Always double check to make sure you are marking off the correct analyses and providing all necessary instructions on your CoC form. Your lab should catch any CoC issues at sample receipt, but if not, your project may experience unexpected delays, especially if the CoC errors / omissions have caused your samples to expire. 

 

The Most Common CoC Errors We See at Our Lab:

  • Discrepancies between information written on container labels & what’s recorded on CoC.
  • Dates & times of sample collection not recorded.
  • The CoC is not signed as relinquished by customer.
  • The turnaround time or date needed isn’t noted on CoC.
  • Samples received were not listed on CoC.

 

Click here to view a standard Chain of Custody Lab Form 

Incorrect Container Type

Some lab customers will unknowingly grab a water or soil sample without talking to the lab first, and labs have reported samples being dropped off in tupperware containers, ziplok bags, and even recycled juice containers. What these customers don’t realize is that most environmental samples have very specific requirements in terms of what type of container is used for the sample.

 

For example, when testing for total metals in water, you must use a container pre-preserved with nitric acid, while the test for EPH requires an amber glass bottle and hydrochloric acid preservative, and the test for bacteria requires a specific sterile plastic bottle. The bottle types are specifically assigned to protect the chemical composition of your samples during transit and avoid any cross-contamination issues.

 

 

For larger sampling projects, timelines and logistics can be quite complicated, and will play a big role in bottle / container preparation. Many labs will combine tests when possible, to reduce bottle ware and collection time in the field. Additionally, there may be slight variations from lab to lab, so in most cases you will want to provide your sampling plan to your lab, and use the bottles they provide, to avoid discrepancies or misunderstandings.

Air Bubbles in Sample Container

For most analyses, a small air space in your container is inconsequential, but your lab may ask you to resample when air is observed in the sample for certain tests. For volatile organic analysis, there must be zero head space in the vials, as to ensure the integrity of your sample and accuracy of the analysis. It is a common and difficult problem for samples requiring the use of the 40mL vial, and customers often ask why a tiny bit of air is such a big problem.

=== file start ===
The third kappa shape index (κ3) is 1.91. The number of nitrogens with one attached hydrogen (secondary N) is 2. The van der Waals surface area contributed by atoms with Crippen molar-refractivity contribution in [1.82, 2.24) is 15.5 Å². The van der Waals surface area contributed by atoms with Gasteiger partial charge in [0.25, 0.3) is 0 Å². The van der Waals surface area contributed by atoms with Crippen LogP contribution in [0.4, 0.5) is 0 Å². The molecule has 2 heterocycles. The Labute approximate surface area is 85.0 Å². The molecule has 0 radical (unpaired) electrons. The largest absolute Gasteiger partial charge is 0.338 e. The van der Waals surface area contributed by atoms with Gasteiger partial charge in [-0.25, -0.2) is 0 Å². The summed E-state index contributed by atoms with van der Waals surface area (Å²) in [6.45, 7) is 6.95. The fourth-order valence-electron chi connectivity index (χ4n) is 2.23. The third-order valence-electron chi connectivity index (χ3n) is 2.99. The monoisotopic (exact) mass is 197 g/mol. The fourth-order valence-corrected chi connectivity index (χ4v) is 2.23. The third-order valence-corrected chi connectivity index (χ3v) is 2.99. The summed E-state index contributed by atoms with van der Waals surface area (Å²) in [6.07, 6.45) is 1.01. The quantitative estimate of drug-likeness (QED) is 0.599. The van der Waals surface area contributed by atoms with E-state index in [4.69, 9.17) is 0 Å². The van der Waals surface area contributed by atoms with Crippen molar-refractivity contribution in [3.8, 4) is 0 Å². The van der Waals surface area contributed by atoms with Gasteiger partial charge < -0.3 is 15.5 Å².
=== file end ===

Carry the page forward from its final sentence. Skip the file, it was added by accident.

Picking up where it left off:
When air bubbles are visible, there is a very good chance that volatile analytes present in the sample will off-gas into the air space, therefore reducing the amount of that analyte in the water sample. If that water were to then be analyzed, it would not be a true representation of the VOCs present at the sampling site. A good trick to check for air in your sample is to seal the cap, turn it upside down, and very gently bump the hand holding the container against something firm; if you see bubbles in the container, remove the cap and try again to achieve “zero headspace.” 

 

Not Enough Material / Volume in Container

As with most scientific studies, the sample size has a direct impact on the accuracy of the result. When testing your environmental samples, your lab will not only need enough of the material for the standard analysis, but also an extra amount for quality control, re-analysis if necessary, and sometimes additional tests on the same material. 

You also want to ensure that the sample amount is sufficient to accurately represent what contaminants may be present at your sampling site. Too little sample often results in the reporting limit being higher, which can often be above the EPA or project limit that the customer is trying to achieve.

 

Lab customers are not expected to know, or guess, how much of a sample should be collected; those requirements have been established by the EPA and industry protocol. Your certified lab will be able to provide you with guidance on sample size requirements, as well as sampling procedures, bottle type, holding time, and all of the other issues mentioned here.

 

You can view bottle type requirements and holding times for many environmental analyses here: 

Conclusion

You put a lot of work into your environmental projects, so don’t let hiccups at the lab cause any delays or frustration. Laboratories are highly regulated and have many specific requirements that samplers and project managers need to be aware of. Here are a few final sampling tips to ensure you avoid any headaches on your next project:

 

  • Whenever possible, share your sampling plan with your laboratory. A Certified Environmental Lab is well versed on sampling requirements and can help you avoid errors in the field. When this information is provided ahead of time, your lab may also be able to provide customized Chain of Custody Forms (CoCs), pre-printed labels with your Sample IDs and project information, and provide you with the appropriate bottles. 
  • Consider arranging for a courier to meet you at the site, your office, or a half way meeting spot on your sampling date. This will help alleviate any short holding time concerns and ensure that your samples get to the laboratory as soon as possible. Many labs offer free courier service to your site or office; it can’t hurt to ask!
  • Also, remember to start cooling the samples on ice immediately, even if you are expecting courier service imminently. Most lab couriers travel with extra coolers and ice, but when the samples are still in your custody, they must be put on ice immediately, and kept cool until the sample and CoC transfer occurs. 

 

When it comes time to submit your soil, water, and other environmental matrices for lab analysis, follow the steps listed here so that sample collection, transfer, submittal, and final reporting of laboratory data is a seamless part of your project. Good luck and happy sampling!